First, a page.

Well, my Venice trip ranks among the top 3 trips I've ever taken. Over the next few blogs, I'll recap my Venetian adventure in words, recipes and photos.
==B Prego...DAY 1:== After 12 hours (and over into another day), we arrived in Venice a little travel weary and jet-lagged but safe and sound. The city on water is absolutely beautiful and as romantic as a picture postcard. To save time and money, four of us shared a water taxi (different from a water bus) from the airport to the apartment. Traveling with some speed on the water was in breezy contrast to a very hot and humid day.
After the last couple in our group arrived safely, and because we knew we'd be tired, we walked to a nearby restaurant and our fluent-in-Italian group member ordered us dinner family style a meal which included grilled vegetables, razor clams (a flavorful local crustacean) stewed in broth, spaghetti marinara with shrimp scampi (see photo) and a platter of grilled fish e.g. sardines, sea bass, tuna, branzino, etc. Everything was wonderfully appetizing and set a culinary bar that we'd compare to all our other meals.
==B DAY 2:== Today is the annual Regatta de la Doge, in which every gondola driver and many other Venetians participate. Because all grocers and most restaurants are closed for the festivities, we purchased different antipasti dishes to satisfy our appetites, as we sat along the Grand Channel and watched the uniquely decorated regatta boats pass by. Our menu included marinated artichoke hearts, calamari salad, assorted olives, melon slices wrapped in prosciutto, focaccia dipped in olive oil and balsamic vinegar...and, of course, wine. Later that evening, we dined out again. My favorite fish of the evening was the fettuccine (hand made by the chef) de tutti mar or seafood pasta, filled with fish and crustaceans of every local kind.
Since we are eating lots of bread with every meal, here's a basic recipe for ==B Focaccia (makes one 9x13 loaf):==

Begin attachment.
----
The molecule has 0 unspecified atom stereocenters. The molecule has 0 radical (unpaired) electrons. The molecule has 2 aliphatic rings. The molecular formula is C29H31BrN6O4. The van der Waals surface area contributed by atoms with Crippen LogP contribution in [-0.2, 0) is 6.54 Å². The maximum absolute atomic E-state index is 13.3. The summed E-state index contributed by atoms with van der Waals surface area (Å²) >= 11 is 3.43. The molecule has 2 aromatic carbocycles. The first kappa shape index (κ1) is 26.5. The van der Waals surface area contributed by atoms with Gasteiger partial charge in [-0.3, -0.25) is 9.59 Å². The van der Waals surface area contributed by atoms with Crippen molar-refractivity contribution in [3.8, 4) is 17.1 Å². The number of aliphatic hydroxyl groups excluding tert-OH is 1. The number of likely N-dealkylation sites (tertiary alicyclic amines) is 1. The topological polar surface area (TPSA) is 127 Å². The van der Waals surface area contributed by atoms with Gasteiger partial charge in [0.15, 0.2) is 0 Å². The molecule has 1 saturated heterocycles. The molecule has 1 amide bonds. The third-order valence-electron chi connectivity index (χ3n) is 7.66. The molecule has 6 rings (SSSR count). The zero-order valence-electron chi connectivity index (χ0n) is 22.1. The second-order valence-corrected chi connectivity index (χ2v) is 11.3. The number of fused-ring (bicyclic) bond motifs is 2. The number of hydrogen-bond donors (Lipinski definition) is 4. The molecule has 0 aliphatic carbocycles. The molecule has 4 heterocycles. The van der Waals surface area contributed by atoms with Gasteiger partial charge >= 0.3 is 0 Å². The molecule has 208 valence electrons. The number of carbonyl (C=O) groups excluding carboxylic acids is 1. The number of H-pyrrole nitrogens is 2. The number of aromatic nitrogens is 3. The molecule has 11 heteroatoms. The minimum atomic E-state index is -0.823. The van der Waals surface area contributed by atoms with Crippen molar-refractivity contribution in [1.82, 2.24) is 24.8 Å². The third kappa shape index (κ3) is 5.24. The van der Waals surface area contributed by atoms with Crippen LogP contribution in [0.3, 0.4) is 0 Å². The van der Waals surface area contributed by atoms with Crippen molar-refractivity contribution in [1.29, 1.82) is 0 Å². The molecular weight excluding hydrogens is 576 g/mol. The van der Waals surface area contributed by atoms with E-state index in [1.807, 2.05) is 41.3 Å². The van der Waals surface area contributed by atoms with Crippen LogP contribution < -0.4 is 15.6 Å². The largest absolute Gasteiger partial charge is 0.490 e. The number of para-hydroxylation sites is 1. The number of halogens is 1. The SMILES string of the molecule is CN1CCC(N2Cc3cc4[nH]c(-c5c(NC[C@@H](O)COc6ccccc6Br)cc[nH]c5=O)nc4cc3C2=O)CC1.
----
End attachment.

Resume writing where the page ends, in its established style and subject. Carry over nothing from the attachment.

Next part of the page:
1 Pkg. active dry yeast (2-1/2 tsp)
3/4 to 1 cup warm water
4 Cups all-purpose, unbleached flour
1 tsp salt
6 Tbsp olive oil
2 Tbsp fresh chopped rosemary (or Italian seasonings mix)
Coarse salt & cracked black pepper
1. Dissolve the yeast in 1/2 cup of the warm water, and let sit 10 min. until bubbly. In a large bowl, combine the flour, salt, yeast mixture and remaining water. Mix thoroughly with a wooden spoon and then your hands.
2. Transfer to a floured work surface and knead by hand for a few minutes, until smooth and elastic. Place in a well oiled bowl, cover with plastic wrap, and let rise until doubled, about 1 1/2 hours.
3. Preheat the oven to 425 degrees F. Punch down dough and place on an oiled baking sheet, forming into a rectangle. Dimple the top surface with your finger tips, and then drizzle with the oil and sprinkle with coarse salt, cracked pepper and rosemary (or Italian seasoning).
4. Bake ~20 min. or until golden brown, turning the baking sheet halfway through. Cool to room temperature and then cut into 1-1/2" squares. Cut the squares in half creating a top and bottom for each.
==B Tourist Tip from Venice #1:==
Only tourists ask for a cappuccino after a meal; both caffe latte and cappuccino are considered only breakfast drinks to Italians. Trust me, if you ask, heads will turn.